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Published byJacquelyn Jacques Modified over 5 years ago

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CREEP It can be defined as the slow & progressive (increasingly continuing) deformation of a material with time under a constant stress. It is both a time & temperature dependent phenemenon. The method of carrying out creep tests is to subject the specimen to a constant stress while maintaining the temperature constant and measuring the extent of deformation. The resulting data are presented as deformation (strain)-time curve.

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Instantaneous elastic strain Deformation (strain) Time A V0V0 E D C B Primary Creep Secondary Steady- State Creep Tertiary Creep

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When a load is applied at the beginning of a creep test, the instantaneous elastic deformation (AB) is followed by transient or primary creep (BC) then the secondary or steady-state creep (CD) and finally by tertiary or accelerated creep (DE). Instantaneous deformations Elastic The primary creep rate has a decreasing rate because of work hardening. It is similar to delayed elasticity (retarded elasticity) and the deformations are recoverable.

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Secondary creep is essentially viscous in character. The minimum creep rate (V 0 ) is determined by the slope Δε/Δt. The secondary creep stage is highly temperature-sensitive. It can be related to temperature with an equation similar to that in viscosity.

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Tertiary creep occurs at an accelerated rate. Time to rupture & stress relationship can be given as: t r : time to failure a, n: material constants The two parameters determined from creep tests are: 1. Δε/Δt (Steady state creep rate): engineering design parameter for long-life applications. 2. Rupture lifetime (t r ): relatively short-life applications

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Both temperature & applied stress adversely affect the creep strains. Usually under the same temperature different stress levels are applied & the creep strains are determined. Creep Strain T 1 or σ 1 Time T 2 or σ 2 T 3 or σ 3 T 4 or σ 4 T 1 <T 2 <T 3 <T 4 σ1<σ2<σ3<σ4σ1<σ2<σ3<σ4

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When the slope of two curves (dε/dt) are determined the material constants can then be determined. In practice, however, three or more stress levels are usually used for discrepancies in lab data. dε/dt σ 1 =55MPa σ 3 =69MPa σ 2 =62MPa Creep Strain Time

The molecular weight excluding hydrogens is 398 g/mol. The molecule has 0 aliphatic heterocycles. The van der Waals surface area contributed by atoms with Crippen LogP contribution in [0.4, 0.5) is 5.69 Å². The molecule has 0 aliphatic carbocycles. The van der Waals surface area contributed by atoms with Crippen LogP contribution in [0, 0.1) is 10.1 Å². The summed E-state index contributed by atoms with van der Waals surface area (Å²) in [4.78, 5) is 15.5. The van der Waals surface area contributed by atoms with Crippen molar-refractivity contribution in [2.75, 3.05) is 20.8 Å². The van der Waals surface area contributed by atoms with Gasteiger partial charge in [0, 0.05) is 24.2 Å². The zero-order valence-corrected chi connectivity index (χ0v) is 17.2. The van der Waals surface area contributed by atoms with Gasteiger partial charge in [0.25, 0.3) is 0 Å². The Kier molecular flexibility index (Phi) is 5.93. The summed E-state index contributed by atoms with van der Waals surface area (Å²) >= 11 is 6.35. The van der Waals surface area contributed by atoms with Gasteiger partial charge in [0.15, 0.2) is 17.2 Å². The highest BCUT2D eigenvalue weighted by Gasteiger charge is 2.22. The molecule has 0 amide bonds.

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Ex: In the creep test of an aluminum alloy at 180°C various stresses were applied and the corresponding creep rates were determined. Time (hrs) Creep Strain 0.0066 1/hr 0.0025 1/hr 55 MPa 62 MPa For 55 MPa → For 62 MPa → Determine the creep rate for the stress of 59 MPa

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n = 8.1 So for σ = 59 MPa 1/hr

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FATIQUE Under fluctuating / cyclic stresses, failure can occur at loads considerably lower than tensile or yield strengths of material under a static load: Fatigue Estimated to causes 90% of all failures of metallic structures (bridges, aircraft, machine components, etc.) Fatigue failure is brittle-like (relatively little plastic deformation) - even in normally ductile materials. Thus sudden and catastrophic! Applied stresses causing fatigue may be axial (tension or compression), flexural (bending) or torsional (twisting). Fatigue failure proceeds in three distinct stages: crack initiation in the areas of stress concentration (near stress raisers), incremental crack propagation, final catastrophic failure.

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Reversed stress Fluctuating stress σ max σ mean =0 σ mean σ min σ max Δσ σ min time σ Cyclic stresses are characterized by maximum, minimum and mean stress, the range of stress, and the stress ratio

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Fracture caused by fatique is brittle (even in ductile materials) Fatique Tests are carried out to determine: 1. The stresses that can be applied over a specified number of repetitions 2. The life under a specified stress level For ferrous metals and alloys the strength of the material under repeated stress is called as “Endurance Limit” or “Fatique Limit” For most other materials fatique limit does not exist. In those the strength under repeated loading is given by “Fatique Strength”

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In a fatique test, stress-number of load repetitions is plotted to obtain S-N curves (Wohler Curves) Steel Aluminum Fatique strength Fatique Limit Fracture strength (S) # of load repetition (log N) 11010010 3 10 6

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Endurance Limit: Maximum stressthat can be applied repeatedly an infinite number of times (for most steels 35%-60%) Fatique Strength: Maximum stress that can be applied repeatedly over a specified number of load repetitions (for example 10 6 ) The relationship b/w stress and number of load repetitions is given by: k: constant n: constant (8-15) σ: stress N: # of repetitions

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Factors Affecting the Fatique Behavior Quality Environmental Conditions (temperature, corrosion) Range of Stress Frequency of Loading Surface Effects (Most cracks start from the surface. Better design coulb be utilized to reduce this) Avoid sharp corners (poor) Round corners (better design)

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